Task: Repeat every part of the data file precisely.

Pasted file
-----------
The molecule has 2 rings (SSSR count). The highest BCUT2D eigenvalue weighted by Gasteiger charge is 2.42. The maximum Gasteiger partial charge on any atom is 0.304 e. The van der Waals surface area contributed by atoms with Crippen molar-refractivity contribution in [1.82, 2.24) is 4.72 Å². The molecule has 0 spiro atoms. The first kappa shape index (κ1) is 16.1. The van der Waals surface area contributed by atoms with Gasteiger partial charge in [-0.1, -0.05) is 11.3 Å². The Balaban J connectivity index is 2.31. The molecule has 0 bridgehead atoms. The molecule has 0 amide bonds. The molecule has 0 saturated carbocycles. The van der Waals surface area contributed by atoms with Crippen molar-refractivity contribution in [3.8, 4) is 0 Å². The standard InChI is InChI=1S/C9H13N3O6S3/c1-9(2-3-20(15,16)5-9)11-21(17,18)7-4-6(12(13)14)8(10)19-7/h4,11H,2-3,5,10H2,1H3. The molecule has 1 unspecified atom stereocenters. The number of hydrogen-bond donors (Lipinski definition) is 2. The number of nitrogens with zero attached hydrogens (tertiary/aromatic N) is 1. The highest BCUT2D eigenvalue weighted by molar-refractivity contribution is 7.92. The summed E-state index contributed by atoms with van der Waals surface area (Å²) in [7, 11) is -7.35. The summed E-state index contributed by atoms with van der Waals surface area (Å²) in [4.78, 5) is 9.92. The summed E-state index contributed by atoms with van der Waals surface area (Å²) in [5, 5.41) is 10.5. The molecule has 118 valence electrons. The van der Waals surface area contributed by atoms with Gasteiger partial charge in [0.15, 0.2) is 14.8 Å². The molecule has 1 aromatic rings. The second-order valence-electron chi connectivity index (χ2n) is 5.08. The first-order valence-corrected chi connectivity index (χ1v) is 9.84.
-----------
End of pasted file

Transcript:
The molecule has 2 rings (SSSR count). The highest BCUT2D eigenvalue weighted by Gasteiger charge is 2.42. The maximum Gasteiger partial charge on any atom is 0.304 e. The van der Waals surface area contributed by atoms with Crippen molar-refractivity contribution in [1.82, 2.24) is 4.72 Å². The molecule has 0 spiro atoms. The first kappa shape index (κ1) is 16.1. The van der Waals surface area contributed by atoms with Gasteiger partial charge in [-0.1, -0.05) is 11.3 Å². The Balaban J connectivity index is 2.31. The molecule has 0 bridgehead atoms. The molecule has 0 amide bonds. The molecule has 0 saturated carbocycles. The van der Waals surface area contributed by atoms with Crippen molar-refractivity contribution in [3.8, 4) is 0 Å². The standard InChI is InChI=1S/C9H13N3O6S3/c1-9(2-3-20(15,16)5-9)11-21(17,18)7-4-6(12(13)14)8(10)19-7/h4,11H,2-3,5,10H2,1H3. The molecule has 1 unspecified atom stereocenters. The number of hydrogen-bond donors (Lipinski definition) is 2. The number of nitrogens with zero attached hydrogens (tertiary/aromatic N) is 1. The highest BCUT2D eigenvalue weighted by molar-refractivity contribution is 7.92. The summed E-state index contributed by atoms with van der Waals surface area (Å²) in [7, 11) is -7.35. The summed E-state index contributed by atoms with van der Waals surface area (Å²) in [4.78, 5) is 9.92. The summed E-state index contributed by atoms with van der Waals surface area (Å²) in [5, 5.41) is 10.5. The molecule has 118 valence electrons. The van der Waals surface area contributed by atoms with Gasteiger partial charge in [0.15, 0.2) is 14.8 Å². The molecule has 1 aromatic rings. The second-order valence-electron chi connectivity index (χ2n) is 5.08. The first-order valence-corrected chi connectivity index (χ1v) is 9.84.